the values and outputs a “logical” decision. Dilemmas in decision making are
caused by one questioning the values attached to one’s premises as inputs to
the decision being made. One’s scaling of values to the inputs may be influenced
by a number of factors such as advances in technology and incomplete or misleading information.
Advances in Technology
Dilemmas are usually caused by advances in technology. Computer technology in particular has created more muddles in the decision- making process
than in any other technology. Advances in computer technology create a multitude of possibilities that never existed before. Such possibilities present professionals with myriad temptations.2
Incomplete or Misleading Information
Not having all the information one needs before making a decision can
be problematic. Consider the famous prisoners’ dilemma. Two people are
caught committing a crime, and they are taken to different interrogation rooms
before they have a chance to coordinate their stories. During the interrogation,
each prisoner is told that the other prisoner has agreed to plead guilty on all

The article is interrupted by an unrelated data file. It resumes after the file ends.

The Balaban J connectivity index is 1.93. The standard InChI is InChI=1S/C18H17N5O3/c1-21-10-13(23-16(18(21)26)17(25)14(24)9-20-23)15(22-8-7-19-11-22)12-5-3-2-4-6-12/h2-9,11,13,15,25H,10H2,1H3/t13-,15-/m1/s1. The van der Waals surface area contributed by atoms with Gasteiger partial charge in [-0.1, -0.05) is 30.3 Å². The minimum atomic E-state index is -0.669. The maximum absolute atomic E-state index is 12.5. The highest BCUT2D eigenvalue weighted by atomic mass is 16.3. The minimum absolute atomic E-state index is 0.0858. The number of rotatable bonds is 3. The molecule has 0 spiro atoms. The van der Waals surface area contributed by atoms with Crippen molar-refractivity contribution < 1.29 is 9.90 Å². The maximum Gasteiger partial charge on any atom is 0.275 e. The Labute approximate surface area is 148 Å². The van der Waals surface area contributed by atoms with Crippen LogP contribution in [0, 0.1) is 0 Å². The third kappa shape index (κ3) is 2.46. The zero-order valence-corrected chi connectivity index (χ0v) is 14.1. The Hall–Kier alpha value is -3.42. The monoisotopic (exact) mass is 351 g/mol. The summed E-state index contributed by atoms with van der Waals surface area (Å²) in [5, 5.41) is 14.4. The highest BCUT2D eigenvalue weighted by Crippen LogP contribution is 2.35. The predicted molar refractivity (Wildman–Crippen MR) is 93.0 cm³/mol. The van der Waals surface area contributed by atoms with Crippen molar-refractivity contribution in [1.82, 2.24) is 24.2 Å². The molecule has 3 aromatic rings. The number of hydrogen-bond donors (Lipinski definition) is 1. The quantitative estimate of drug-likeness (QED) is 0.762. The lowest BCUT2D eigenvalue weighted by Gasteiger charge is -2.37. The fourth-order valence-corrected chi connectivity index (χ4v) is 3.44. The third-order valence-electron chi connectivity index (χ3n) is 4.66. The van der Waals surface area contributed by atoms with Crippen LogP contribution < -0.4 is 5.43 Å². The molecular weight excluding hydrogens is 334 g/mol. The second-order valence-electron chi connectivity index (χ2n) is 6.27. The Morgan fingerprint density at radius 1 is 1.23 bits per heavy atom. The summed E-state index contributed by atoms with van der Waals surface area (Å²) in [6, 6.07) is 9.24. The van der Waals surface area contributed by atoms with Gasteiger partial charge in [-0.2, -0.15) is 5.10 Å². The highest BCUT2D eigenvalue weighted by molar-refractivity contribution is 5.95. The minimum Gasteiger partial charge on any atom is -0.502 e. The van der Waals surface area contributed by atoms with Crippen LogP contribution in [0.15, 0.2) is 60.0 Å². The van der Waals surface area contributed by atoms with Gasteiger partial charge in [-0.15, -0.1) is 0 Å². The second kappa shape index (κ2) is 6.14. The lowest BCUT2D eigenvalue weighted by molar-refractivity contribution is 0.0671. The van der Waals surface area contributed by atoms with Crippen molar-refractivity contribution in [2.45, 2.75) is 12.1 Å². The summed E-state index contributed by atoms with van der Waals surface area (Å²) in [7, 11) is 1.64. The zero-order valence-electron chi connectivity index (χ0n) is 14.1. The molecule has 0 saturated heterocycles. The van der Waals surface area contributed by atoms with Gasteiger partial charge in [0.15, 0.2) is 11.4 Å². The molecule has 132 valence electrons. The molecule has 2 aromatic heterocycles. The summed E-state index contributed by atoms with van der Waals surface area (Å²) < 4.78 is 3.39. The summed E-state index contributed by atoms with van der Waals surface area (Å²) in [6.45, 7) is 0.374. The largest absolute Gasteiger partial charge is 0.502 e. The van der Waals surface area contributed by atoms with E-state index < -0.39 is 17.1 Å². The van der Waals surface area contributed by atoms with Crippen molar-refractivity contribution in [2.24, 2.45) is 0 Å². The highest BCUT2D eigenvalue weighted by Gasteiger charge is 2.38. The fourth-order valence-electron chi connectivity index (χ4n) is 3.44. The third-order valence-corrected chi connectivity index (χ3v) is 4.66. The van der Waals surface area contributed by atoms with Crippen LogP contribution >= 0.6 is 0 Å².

charges. Authorities inform each prisoner that agreeing to plead guilty on all
charges as the other prisoner has done will bring him or her a reduced sentence.
Rejecting the plea will mean that the prisoner refuses to cooperate with the
investigation and may result in he or she receiving the maximum punishment.
Each prisoner has four recourses:
(i) plead guilty without the friend pleading guilty, which means deserting
a friend;
(ii) refuse to plead guilty while the friend pleads guilty, which means
betrayal and probably a maximum sentence;
(iii) plead guilty while the friend pleads guilty, which means light sentences
for both of them; or
(iv) both refuse to plead guilty and each receives either a light sentence or
a maximum sentence.
Whichever option the prisoners take is risky because they do not have
enough information to enable them to make a wise decision. There are similar
situations in professional life when a decision has to be made quickly and not
enough information is available. In such a situation, the professional must take
extra care to weigh all possibilities in the input set of premises with their corresponding values.